national security advisor Michael Flynn resigned his position in the Trump administration as stories surrounding an unauthorized conversation he had as a private citizen with Russian Ambassador Sergey Kislya in which, among other things, sanctions against Russia may have been discussed. According to CNN, Flynn compounded his folly by at first denying that the conversation took place and then, when proof came to light that it did happen, denying that it involved the sanctions. Flynn finally was reduced to claiming that he did not recall whether sanctions came up or not when his position eventually became too untenable to survive at his post.

He almost certainly misled both the president and Vice President Mike Pence.

Flynn has managed to give the president he served a black eye three weeks into his administration when it can ill afford it, denying Trump his experience and counsel in national security issues. Democrats, already amped up to full throttle in their opposition to the president, will certainly take advantage of the resignation to the full.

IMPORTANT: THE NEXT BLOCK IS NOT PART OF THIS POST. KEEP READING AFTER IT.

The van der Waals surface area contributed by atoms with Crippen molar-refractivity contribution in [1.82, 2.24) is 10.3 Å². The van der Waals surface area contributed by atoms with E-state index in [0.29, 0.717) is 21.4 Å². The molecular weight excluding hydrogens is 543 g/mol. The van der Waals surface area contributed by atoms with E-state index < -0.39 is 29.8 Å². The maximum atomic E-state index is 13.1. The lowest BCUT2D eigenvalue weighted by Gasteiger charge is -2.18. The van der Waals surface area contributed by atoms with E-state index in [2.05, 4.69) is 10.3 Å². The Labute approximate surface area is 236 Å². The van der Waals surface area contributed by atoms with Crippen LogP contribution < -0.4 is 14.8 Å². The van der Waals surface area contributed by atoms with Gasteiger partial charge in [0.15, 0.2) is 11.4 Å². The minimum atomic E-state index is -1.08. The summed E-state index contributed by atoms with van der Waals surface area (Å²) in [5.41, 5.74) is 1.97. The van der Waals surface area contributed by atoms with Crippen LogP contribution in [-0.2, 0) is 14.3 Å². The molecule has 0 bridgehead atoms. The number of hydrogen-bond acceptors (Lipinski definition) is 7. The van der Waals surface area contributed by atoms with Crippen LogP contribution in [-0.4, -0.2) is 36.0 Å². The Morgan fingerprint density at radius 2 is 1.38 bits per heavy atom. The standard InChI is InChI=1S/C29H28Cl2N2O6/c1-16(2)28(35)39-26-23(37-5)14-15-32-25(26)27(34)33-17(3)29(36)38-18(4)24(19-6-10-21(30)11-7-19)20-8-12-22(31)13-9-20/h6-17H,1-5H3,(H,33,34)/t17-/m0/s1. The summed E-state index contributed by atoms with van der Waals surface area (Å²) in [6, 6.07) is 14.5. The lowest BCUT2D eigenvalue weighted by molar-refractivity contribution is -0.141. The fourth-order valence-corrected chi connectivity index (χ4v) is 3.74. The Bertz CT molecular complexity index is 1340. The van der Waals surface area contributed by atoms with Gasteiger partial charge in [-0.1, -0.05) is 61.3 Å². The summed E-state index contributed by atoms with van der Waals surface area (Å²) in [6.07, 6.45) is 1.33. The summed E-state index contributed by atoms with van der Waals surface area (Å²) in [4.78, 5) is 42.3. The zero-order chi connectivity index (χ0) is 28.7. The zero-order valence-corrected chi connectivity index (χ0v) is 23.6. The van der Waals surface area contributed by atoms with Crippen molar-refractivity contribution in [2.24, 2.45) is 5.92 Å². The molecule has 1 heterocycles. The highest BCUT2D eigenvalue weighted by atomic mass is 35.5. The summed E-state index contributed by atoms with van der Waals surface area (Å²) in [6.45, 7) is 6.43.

The first task Trump has is finding a replacement. Former UN Ambassador John Bolton and former CIA Director David Petraeus. Petraeus is still on parole for mishandling classified data, a misdemeanor conviction. He had resigned his post as CIA Director after the revelation of an extramarital affair with Paula Broadwell, his biographer with whom he shared the classified information.

Bolton, on the other hand, may be problematic as he takes a dim view of Russian aggression under President Vladimir Putin with whom Trump is keen to form an alliance against the ISIS terrorists.

The resignation takes place against the backdrop of an increasingly dangerous world. Russia and China are both engaged in imperialist adventures, the former in the Ukraine and Syria and the latter in the South China Sea and the East China Sea.

ISIS is still a threat to the American and European homelands, having pulled off a number of high casualty attacks. North Korea is testing missiles with which it means to launch nuclear weapons. Iran is also launching missiles and, despite the nuclear weapons deal, is likely continuing to pursue weapons of mass destruction clandestinely.

Fortunately, the post of national security advisor is not subject to Senate advice and consent, so Trump can get a replacement relatively quickly without having to deal with the delaying tactics the Democrats have been employing.